Abuse is not a pleasant word. It is often associated with physical abuse but in this context, we will be talking about abuse on a whole new level – multiple drug abuse.
Various types of drugs and substances when abused and used incorrectly and/or irresponsibly, can bring grief, pain and bodily harm in many ways. The dangers of abusing them are multiplied exponentially the more of them you use at the same time. Today, we look at one of the most dangerous and deadliest of drug mixing habits – alcohol and opiates.
Everyone knows what alcohol is, it is legal after all. Most people consume it in some way and when used responsibly it can be even beneficial – a glass of wine a day can keep blood pressure in check and provides many essentials for a healthy immune system. Why is it such a source of hardship and pain for so many people worldwide?
It is legal.
Everyone knows drugs are illegal and bad, right? Yet why are the same people proclaiming the dangers of cocaine while holding a beer in their hand? Because it is legal and sadly highly addictive. People have been placed at a false sense of security when interacting with alcohol. They believe that since it is legal and in some cases even beneficial, that it is ok to consume it and be under its influence every waking minute of the day. A lot more people die of alcoholism complications than overdosing on heroin and that is a fact perpetuated by the carefree attitude today’s society has towards alcohol.
Speaking of heroin.
It falls under a specific class of drugs – opiates. Derived from the beautifully red poppy flower seed pod, these drugs are classified as opiates and cover a wide range of prescription drugs as well as heroin and opium itself. This amazing plant has given us countless painkillers and pain relief therapies. As much of a saving grace these drugs are for people who truly need them, they are a double-edged sword and prove to be one of the most addictive types of drugs in the world. Most heroin addicts today started with prescription opiates, meant to alleviate pain caused by a sports injury or some other type of accident that calls for pain control for the patient to be able to lead a comfortable and fulfilling life. When the medication course is over and the doctor deems painkillers unnecessary, the patient has already been hooked. Usually due to misuse and abuse of said drugs. The patient is in pain, so he takes more than allocated dose thinking that double dose will kick in twice as fast. What it does though, is signing him up for a fast-lane to addiction.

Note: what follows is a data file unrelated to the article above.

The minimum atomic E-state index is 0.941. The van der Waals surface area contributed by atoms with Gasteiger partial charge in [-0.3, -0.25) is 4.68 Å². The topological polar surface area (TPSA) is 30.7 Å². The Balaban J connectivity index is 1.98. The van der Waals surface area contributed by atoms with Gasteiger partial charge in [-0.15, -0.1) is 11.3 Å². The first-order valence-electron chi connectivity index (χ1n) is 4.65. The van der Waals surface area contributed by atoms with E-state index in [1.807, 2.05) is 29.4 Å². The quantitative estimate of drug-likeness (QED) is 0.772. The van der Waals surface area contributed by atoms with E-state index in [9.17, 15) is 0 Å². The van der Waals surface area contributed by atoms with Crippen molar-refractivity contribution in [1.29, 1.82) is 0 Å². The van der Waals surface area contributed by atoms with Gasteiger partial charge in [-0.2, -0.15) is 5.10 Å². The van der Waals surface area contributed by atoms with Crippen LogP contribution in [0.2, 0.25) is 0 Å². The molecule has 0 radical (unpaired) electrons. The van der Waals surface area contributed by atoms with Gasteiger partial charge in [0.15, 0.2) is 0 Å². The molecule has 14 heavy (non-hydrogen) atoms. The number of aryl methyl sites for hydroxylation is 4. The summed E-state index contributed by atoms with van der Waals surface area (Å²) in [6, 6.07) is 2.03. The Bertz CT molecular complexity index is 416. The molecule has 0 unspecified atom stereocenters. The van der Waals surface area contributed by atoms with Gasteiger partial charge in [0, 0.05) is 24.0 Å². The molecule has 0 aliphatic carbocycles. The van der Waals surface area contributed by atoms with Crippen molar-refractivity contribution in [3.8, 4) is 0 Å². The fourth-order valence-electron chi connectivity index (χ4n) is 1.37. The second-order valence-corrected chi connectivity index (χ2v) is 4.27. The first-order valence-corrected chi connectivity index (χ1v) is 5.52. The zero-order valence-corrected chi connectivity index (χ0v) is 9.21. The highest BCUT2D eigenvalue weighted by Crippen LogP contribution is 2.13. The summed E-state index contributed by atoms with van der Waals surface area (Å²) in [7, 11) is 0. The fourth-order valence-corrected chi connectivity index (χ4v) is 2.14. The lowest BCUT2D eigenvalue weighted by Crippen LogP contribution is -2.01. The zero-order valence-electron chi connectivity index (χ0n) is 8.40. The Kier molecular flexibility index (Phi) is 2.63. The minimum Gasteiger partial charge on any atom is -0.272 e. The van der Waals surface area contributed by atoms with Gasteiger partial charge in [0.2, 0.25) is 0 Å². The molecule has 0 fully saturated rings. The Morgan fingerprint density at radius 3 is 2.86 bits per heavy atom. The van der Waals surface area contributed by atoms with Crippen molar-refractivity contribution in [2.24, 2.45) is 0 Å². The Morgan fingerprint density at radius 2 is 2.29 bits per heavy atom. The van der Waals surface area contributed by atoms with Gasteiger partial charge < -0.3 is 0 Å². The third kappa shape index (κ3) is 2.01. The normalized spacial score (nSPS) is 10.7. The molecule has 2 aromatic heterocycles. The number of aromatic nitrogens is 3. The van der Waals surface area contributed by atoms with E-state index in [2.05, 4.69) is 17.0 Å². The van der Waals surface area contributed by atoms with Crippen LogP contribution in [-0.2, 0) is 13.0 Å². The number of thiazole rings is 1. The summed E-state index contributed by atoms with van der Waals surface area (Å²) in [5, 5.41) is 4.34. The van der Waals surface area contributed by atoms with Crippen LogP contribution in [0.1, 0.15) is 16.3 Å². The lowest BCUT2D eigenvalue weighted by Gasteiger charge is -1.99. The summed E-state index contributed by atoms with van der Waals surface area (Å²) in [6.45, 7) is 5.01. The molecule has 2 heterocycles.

A cocktail of death.
Now, combine the two. As blatantly obvious as it may be, combining two highly addictive substances is a terribly bad idea in general. Even more so if we are talking about opiates and alcohol specifically because they amplify each other, bolstering and intensifying many times over.
Opiates play a trick on your body and make it absorb alcohol at a much faster rate making its effects set in faster and with multiplied force. Meanwhile, alcohol boosts the depressant effect opiates, makes forgetting that your addiction will kill you sooner or later that much easier to forget. Double attack to central nervous system, both actively depressing it and making the addict even more disconnected with the world.
This focused attack on two fronts is often too much for normal human nervous system to handle for a prolonged period of time. This deadly cocktail will make your breathing irregular while making you suffer from heart rate decrease, which in turn lowers your body temperature. The brain is slowly starved of sufficient oxygen supply and may induce nausea, vomiting and even full-body seizures. This often leads to the addict falling unconscious or in a coma. Death is also a very real threat in this case.
Since opioids make your body absorb more alcohol, severe alcohol poisoning is just a matter of time. Since alcohol in return boosts the effectiveness of opioids, the chances of overdose are extremely high. This is a case where separately a certain dose of these two substances would not kill you, but together they very well might because of the mutually increasing properties of these potent drugs.
Fighting an addiction is hard. Fighting two addictions at the same time is exponentially harder, especially if your liver is failing and your heart can’t keep up with the opioids. It is never a time to give up, however. Every addict has a chance to get a new lease on life, turn a new page. It will take all you have, both physically and mentally, but it is better than the ugly alternative.